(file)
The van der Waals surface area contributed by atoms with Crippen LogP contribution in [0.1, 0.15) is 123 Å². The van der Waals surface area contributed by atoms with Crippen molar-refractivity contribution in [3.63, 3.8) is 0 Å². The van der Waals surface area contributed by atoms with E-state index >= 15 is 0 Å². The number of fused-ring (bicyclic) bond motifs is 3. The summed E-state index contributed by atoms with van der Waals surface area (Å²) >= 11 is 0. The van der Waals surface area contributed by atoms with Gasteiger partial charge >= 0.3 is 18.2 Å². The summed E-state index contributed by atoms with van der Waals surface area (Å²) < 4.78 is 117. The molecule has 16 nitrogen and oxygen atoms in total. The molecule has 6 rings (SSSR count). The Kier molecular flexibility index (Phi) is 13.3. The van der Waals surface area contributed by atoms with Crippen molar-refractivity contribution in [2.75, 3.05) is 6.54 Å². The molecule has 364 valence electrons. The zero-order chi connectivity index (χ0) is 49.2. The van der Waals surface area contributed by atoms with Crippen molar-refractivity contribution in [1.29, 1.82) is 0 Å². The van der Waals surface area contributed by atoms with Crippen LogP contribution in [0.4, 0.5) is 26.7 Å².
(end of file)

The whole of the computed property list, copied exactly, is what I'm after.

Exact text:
The van der Waals surface area contributed by atoms with Crippen LogP contribution in [0.1, 0.15) is 123 Å². The van der Waals surface area contributed by atoms with Crippen molar-refractivity contribution in [3.63, 3.8) is 0 Å². The van der Waals surface area contributed by atoms with E-state index >= 15 is 0 Å². The number of fused-ring (bicyclic) bond motifs is 3. The summed E-state index contributed by atoms with van der Waals surface area (Å²) >= 11 is 0. The van der Waals surface area contributed by atoms with Gasteiger partial charge >= 0.3 is 18.2 Å². The summed E-state index contributed by atoms with van der Waals surface area (Å²) < 4.78 is 117. The molecule has 16 nitrogen and oxygen atoms in total. The molecule has 6 rings (SSSR count). The Kier molecular flexibility index (Phi) is 13.3. The van der Waals surface area contributed by atoms with Crippen molar-refractivity contribution in [2.75, 3.05) is 6.54 Å². The molecule has 364 valence electrons. The zero-order chi connectivity index (χ0) is 49.2. The van der Waals surface area contributed by atoms with Crippen molar-refractivity contribution in [1.29, 1.82) is 0 Å². The van der Waals surface area contributed by atoms with Crippen LogP contribution in [0.4, 0.5) is 26.7 Å².